Skin Secrets: How to Add More Water to Your Diet
But, honestly, who wants to throw all that water down your throat? This is when it helps to have celebrity nutritionists and experts that can help you learn how to sneak some extra H2O into your life...through your diet. Here, two celebrity experts explain how to get extra credit points on your daily water intake:
Ellie Krieger, registered dietician, New York Times bestselling author and host of Food TV's and Cooking Channel's hit show, Healthy Appetite, knows a thing or two about how extra hydration can help your skin as one of the advisory board members for Simple Skincare. She says that you consume a good amount of your daily intake of water through foods. "Actually, about 20-25% of the liquid we consume comes from food," says Ellie. "If you can increase the amount of fluid you get from food, it will help hydrate you from the inside out." Ellie also advises that foods that are rich in water are low in calories and high in satisfaction (which is always a good thing when watching the ol' waistline.)
Summer is one of Ellie's favorite seasons to get water-filled food. "It makes sense that foods that are quenching are more available in summer," she says. Top of the list on her chart of hydrating foods? Fruits and vegetables, of course. Melons in general, particularly watermelon, are filled with water. Peaches are also just a plump morsel of water, and so are grapes."
When it comes to vegetables, Ellie says tomatoes and cucumbers are the perfect solution, especially when you combine them in one of her favorite dishes. "Gazpacho is a perfect way to get more water into your diet in a yummy, delicious dish that's fast, easy, healthy and good for you. It's a great way to get more fluids, and it's also really filling. Plus, it's great for your skin – the lycopene in the tomatoes and the olive oil help protect your skin from sun damage."
Other water-rich foods you might not suspect? "Yogurt and milk are also really rich in water. Yogurt is actually just protein suspended in liquid, so it's a great way to add more water to your diet. Making smoothies with water-rich berries also counts." She also loved fish. 'Seafood is rich in water, and fish tend to be incredible sources of both protein and extra hydration. Servings of fish will also help you stay satisfied longer, so you're not tempted with snacking later."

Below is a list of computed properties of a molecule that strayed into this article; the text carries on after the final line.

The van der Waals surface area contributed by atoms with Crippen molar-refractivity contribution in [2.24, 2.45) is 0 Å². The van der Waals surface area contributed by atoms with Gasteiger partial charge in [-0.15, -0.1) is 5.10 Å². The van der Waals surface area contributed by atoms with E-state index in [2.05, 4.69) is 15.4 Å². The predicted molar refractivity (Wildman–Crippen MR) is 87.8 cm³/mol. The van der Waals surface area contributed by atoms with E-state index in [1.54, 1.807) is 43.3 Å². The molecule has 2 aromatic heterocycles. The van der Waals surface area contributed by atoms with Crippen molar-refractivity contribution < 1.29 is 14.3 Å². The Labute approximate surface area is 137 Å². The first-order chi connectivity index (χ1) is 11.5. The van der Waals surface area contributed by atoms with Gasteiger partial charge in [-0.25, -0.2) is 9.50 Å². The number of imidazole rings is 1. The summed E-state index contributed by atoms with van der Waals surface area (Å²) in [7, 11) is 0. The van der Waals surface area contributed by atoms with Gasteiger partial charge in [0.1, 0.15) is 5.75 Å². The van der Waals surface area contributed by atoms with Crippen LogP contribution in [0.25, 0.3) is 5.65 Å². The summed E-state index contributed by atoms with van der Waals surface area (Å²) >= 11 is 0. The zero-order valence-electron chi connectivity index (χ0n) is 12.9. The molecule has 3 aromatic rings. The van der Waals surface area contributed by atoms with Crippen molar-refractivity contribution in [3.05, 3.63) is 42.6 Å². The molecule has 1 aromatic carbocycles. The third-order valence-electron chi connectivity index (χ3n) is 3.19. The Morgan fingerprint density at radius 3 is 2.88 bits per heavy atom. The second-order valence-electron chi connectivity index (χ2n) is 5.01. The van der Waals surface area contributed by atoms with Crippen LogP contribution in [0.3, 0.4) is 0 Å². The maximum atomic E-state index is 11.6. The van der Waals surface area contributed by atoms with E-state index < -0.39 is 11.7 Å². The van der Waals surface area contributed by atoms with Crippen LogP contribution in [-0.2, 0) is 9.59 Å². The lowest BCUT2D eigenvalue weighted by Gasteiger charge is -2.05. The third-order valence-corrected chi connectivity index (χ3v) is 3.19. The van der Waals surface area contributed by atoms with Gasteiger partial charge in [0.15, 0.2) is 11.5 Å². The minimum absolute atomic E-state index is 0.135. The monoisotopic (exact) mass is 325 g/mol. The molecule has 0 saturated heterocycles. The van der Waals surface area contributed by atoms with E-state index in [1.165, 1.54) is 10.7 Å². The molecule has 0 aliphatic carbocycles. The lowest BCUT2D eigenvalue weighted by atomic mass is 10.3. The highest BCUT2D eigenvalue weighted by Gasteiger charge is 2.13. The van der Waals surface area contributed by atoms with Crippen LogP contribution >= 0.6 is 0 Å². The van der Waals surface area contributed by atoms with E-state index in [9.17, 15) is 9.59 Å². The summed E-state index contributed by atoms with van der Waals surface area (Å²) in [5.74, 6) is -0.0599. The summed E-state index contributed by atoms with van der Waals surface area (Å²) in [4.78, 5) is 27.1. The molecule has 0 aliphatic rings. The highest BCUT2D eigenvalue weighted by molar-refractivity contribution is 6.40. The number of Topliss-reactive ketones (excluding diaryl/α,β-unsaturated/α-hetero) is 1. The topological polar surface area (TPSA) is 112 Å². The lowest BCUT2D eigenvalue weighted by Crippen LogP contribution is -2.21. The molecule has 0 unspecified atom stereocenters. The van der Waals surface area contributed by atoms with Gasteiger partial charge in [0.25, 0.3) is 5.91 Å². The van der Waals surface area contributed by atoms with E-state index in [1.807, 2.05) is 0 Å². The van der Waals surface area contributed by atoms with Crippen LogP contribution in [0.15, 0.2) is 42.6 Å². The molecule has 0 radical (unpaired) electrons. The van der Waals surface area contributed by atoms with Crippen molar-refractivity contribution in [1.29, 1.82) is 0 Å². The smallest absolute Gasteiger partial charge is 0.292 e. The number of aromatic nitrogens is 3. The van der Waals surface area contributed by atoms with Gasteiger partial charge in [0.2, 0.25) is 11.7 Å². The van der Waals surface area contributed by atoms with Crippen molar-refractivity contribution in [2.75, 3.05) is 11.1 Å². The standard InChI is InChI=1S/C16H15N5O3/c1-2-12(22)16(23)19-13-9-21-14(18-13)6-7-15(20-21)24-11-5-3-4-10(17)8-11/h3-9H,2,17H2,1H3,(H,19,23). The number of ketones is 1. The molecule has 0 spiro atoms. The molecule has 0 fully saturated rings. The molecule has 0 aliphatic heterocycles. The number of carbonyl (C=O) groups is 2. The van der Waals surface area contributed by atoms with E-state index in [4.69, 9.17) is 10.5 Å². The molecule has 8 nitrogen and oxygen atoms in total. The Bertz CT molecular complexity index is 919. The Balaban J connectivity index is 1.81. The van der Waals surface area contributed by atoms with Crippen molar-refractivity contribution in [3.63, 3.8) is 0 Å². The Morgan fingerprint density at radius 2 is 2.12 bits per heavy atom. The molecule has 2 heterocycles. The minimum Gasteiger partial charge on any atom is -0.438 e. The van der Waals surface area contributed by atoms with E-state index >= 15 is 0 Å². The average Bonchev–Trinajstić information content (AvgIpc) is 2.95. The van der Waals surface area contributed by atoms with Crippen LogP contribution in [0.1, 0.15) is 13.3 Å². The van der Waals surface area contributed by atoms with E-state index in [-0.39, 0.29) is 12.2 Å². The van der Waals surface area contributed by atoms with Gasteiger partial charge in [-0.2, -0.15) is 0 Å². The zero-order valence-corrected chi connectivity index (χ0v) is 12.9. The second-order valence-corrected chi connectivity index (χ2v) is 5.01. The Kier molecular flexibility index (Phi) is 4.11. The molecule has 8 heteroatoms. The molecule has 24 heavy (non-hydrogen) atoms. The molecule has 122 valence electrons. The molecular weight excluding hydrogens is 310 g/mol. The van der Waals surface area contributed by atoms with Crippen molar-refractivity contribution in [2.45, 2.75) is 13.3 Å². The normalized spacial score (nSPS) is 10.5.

Another good suggestion is to make your regular water a bit more fancy. "I always make herbal iced tea to have on hand. The berry-flavored ones are especially refreshing in the summer heat, and it helps infuse some flavor into your water!" She also has a hydration double whammy idea that's cool and refreshing in the summer heat: I love to take chunks of watermelon and put it into my pitchers of water. It infuses flavor and it's kind of like doubling your points. You're basically just adding water to water."
Paula Simpson, Beauty Nutritionist and Nutricosmetics Expert, advises that "most fruits and vegetables contain over 80% water," so adding more of them to your diet will help give you extra hydration. In addition to Ellie's suggestions, she also suggests servings of celery, which is also high in hydration.
Paula also suggests that raw fruits and vegetables are better than cooked. "Raising the temperature of food dehydrates it, so you'll get more hydrating qualities from your foods if you don't heat them." She also loves flavored waters as a way to make your hydration habit less tedious, with labels like Activate Water ("the antioxidants are built into the cap, so it's never diluted," advises Paula) and Hint Water topping her list.
Paula is also a huge fan of juicing as a way to add nutrients and hydration, and one of her favorite hydration combinations features a mixture of cucumber, kale, apple, and dandelion. "Dandelion energizes the body, balances the body's pH system and the amount of cellular water in the body. When we take in too much salt from our diets, the sodium can cause the cells to swell. Dandelion (and celery, actually) acts as a natural diuretic for the cells, helping them balance out their water content."
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